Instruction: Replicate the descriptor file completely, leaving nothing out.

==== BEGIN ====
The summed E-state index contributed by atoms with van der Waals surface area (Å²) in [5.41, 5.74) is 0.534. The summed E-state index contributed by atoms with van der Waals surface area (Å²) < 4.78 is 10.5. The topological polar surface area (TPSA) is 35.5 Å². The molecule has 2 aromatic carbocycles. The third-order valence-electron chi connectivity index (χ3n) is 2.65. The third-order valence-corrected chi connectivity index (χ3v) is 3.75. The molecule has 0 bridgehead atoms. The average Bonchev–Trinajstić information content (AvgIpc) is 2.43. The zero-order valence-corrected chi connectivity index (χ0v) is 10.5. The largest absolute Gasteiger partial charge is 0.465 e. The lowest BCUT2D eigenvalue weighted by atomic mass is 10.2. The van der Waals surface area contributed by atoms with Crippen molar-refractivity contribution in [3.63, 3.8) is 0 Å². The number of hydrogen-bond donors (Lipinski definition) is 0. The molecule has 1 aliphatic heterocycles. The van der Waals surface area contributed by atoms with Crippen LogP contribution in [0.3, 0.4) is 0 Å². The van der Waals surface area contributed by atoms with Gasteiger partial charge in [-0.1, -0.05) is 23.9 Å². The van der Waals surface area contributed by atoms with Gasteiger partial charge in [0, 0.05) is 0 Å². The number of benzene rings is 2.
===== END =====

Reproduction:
The summed E-state index contributed by atoms with van der Waals surface area (Å²) in [5.41, 5.74) is 0.534. The summed E-state index contributed by atoms with van der Waals surface area (Å²) < 4.78 is 10.5. The topological polar surface area (TPSA) is 35.5 Å². The molecule has 2 aromatic carbocycles. The third-order valence-electron chi connectivity index (χ3n) is 2.65. The third-order valence-corrected chi connectivity index (χ3v) is 3.75. The molecule has 0 bridgehead atoms. The average Bonchev–Trinajstić information content (AvgIpc) is 2.43. The zero-order valence-corrected chi connectivity index (χ0v) is 10.5. The largest absolute Gasteiger partial charge is 0.465 e. The lowest BCUT2D eigenvalue weighted by atomic mass is 10.2. The van der Waals surface area contributed by atoms with Crippen molar-refractivity contribution in [3.63, 3.8) is 0 Å². The number of hydrogen-bond donors (Lipinski definition) is 0. The molecule has 1 aliphatic heterocycles. The van der Waals surface area contributed by atoms with Crippen LogP contribution in [0.3, 0.4) is 0 Å². The van der Waals surface area contributed by atoms with Gasteiger partial charge in [-0.1, -0.05) is 23.9 Å². The van der Waals surface area contributed by atoms with Gasteiger partial charge in [0, 0.05) is 0 Å². The number of benzene rings is 2.